Senate Moves to Hide Our Secret Government

A few weeks ago, the fact that there are now 4.8 million people in the US with security clearances got a fair amount of attention. 1.5% of our country has access to at least information classified as secret. The job security of most of those people depends on maintaining good standing in the somewhat arbitrary world of security clearance.

The Senate Intelligence Committee wants to make sure we don’t learn that number anymore.

In the Intelligence Authorization, it just eliminated the requirement for that report.

(3) REPEAL OF REPORTING REQUIREMENTS REGARDING SECURITY CLEARANCES.—

(A) IN GENERAL.—Section 506H of the National Security Act of 1947 (50 U.S.C. 415a–10) is repealed.

(B) TABLE OF CONTENTS AMENDMENT.— The National Security Act of 1947 (50 U.S.C. 401 et seq.) is amended in the table of contents in the first section by striking the item relating to section 506H.

The language this bill would repeal reads, in part,

(b) Report on Security Clearance Determinations.–

(1) Not later than February 1 of each year, the President shall submit to Congress a report on the security clearance process. Such report shall include, for each security clearance level–

(A) the number of employees of the United States Government who–

(i) held a security clearance at such level as of October 1 of the preceding year; and

(ii) were approved for a security clearance at such level during the preceding fiscal year;

(B) the number of contractors to the United States Government who–

(i) held a security clearance at such level as of October 1 of the preceding year; and

(ii) were approved for a security clearance at such level during the preceding fiscal year;

When ODNI requested the elimination of this report in June, arguing that since the government has caught up on the backlog approving security clearances, it suggested there is no more reason to track this information. If Congress still cares how big our secret government has gotten, ODNI says, they can get briefings.

Justification: Section 506H includes two enduring reporting requirements. The requirement for a quadrennial audit of positions requiring security clearances should be repealed because the National Counterintelligence Executive, in partnership with other agencies with similar responsibilities, examines the manner in which security clearance requirements are determined more frequently than once every four years. Rather than submit a report regarding a quadrennial activity, the executive branch can provide more frequent briefings, as requested, if congressional interest persists.
With regard to the annual reporting requirement on security clearance determinations, the Executive Branch as a whole has made significant progress in expediting and streamlining the security clearance process since the passage of the Intelligence Reform and Terrorism Prevention Act, thus reducing the saliency of this report. This reporting requirement should be replaced by briefings, as requested, if congressional interest persists.

I guess “giving citizens a hint of the size of their secret government” has nothing to do with why this report was considered salient.

This is crazy. As our secret government continues to metastasize, and as those who hold clearances are subjected to an increasingly arbitrary system of control (which I’ll discuss in a later report), the Senate Intelligence Committee has moved to hide the one report that gives us a sense of how big the secret government really is (and how much of our secret government consists of contractors).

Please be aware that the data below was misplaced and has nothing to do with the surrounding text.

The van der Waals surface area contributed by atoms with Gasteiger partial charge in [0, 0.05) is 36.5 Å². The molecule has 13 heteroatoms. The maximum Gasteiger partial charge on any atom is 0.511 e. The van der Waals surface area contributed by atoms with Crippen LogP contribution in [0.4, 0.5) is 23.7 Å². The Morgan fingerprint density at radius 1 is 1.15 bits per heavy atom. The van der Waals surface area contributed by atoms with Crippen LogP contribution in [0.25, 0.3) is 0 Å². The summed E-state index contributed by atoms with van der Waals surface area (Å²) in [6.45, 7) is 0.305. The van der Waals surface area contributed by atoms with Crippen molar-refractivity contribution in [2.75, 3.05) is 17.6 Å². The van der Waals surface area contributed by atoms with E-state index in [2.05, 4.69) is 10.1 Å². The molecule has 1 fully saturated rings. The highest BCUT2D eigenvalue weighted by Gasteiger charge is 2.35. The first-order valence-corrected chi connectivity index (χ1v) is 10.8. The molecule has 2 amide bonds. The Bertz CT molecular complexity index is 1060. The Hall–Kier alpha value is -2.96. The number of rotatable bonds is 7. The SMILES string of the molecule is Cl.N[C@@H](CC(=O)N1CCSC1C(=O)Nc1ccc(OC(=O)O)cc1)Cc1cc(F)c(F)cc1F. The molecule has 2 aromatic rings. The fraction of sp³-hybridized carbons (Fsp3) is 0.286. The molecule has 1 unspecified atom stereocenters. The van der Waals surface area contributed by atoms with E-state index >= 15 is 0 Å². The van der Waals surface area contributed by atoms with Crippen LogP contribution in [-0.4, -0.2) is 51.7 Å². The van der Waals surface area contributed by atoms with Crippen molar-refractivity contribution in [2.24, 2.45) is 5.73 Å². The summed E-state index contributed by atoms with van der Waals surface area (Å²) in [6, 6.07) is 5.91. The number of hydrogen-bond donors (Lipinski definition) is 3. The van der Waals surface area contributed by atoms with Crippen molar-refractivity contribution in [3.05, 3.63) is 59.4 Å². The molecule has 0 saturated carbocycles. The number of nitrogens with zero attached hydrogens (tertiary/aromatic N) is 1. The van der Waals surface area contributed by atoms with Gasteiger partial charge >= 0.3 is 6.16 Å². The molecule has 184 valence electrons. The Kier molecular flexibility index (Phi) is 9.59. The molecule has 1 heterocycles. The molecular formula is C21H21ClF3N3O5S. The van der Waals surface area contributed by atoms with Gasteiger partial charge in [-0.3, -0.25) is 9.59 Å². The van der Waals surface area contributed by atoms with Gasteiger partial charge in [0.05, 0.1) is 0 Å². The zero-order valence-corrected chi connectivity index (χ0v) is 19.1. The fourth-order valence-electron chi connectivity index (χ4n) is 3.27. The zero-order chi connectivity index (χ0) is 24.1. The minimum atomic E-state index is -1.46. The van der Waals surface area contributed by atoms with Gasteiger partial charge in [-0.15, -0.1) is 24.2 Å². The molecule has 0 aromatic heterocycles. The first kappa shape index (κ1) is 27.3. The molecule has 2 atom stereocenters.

Tweet about this on Twitter0Share on Reddit0Share on Facebook0Google+0Email to someone

10 Responses to Senate Moves to Hide Our Secret Government

  • 1
  • 2
  • 3
  • 4
  • 5
  • 6
  • 7
  • 8
  • 9
  • 10
Emptywheel Twitterverse
bmaz RT @kgosztola: Search warrants against WikiLeaks staff: Justice Department, Google & US media silence threaten press freedom http://t.co/AX
43mreplyretweetfavorite
bmaz RT @robertcaruso: quick hit from me on why @NWS (the National Weather Service) uses all capital letters. Answer: *Thomas Jefferson* https:/…
51mreplyretweetfavorite
bmaz Boehner "breached the intended constitutional separation of powers in the conduct of foreign affairs." http://t.co/DmI5TmkVmb
58mreplyretweetfavorite
bmaz @TheBradBlog Yeah, yeah yeah. Just do it!
9hreplyretweetfavorite
bmaz RT @JasonLeopold: Interrogator who oversaw Gitmo detainee Mohamedou Slahi's torture reviewed a book on Amazon. Read what it was abt https:/…
10hreplyretweetfavorite
emptywheel RT @carolrosenberg: From today's briefing with the chief prosecutor, BGen Martins: He's asked for exec branch copy of full RDI Report, won'…
10hreplyretweetfavorite
bmaz Hey @SenJohnMcCain why do you think Netanyahu+Israeli elections come before dignity of the US elected Executive Branch? Don't embarrass us.
10hreplyretweetfavorite
emptywheel @Krhawkins5 Right. But there was a milestone. Was it 1000? So maybe @TyreJim is right; You need to do more Brennan-bashing?
10hreplyretweetfavorite
bmaz RT @ggreenwald: Kudos to @FareedZakaria who, though in deep & painful grieving over King Abdullah, stood strong & did his CNN show this wee…
10hreplyretweetfavorite
bmaz .@realDonaldTrump @GriffinTimothy If "great in bed" = how many ferret pelts you can put on a dickhead, then yes Don, you are! cc: @benwizner
10hreplyretweetfavorite
bmaz @kevinjonheller @emptywheel Why do neither of you recognize Miley Cyrus?? Granted, she is horrible, but no less so than Netanyahu.
10hreplyretweetfavorite
bmaz Probably not, no RT @dangillmor Is it safe to remove my Davos filter and resume normal twitter listening?
10hreplyretweetfavorite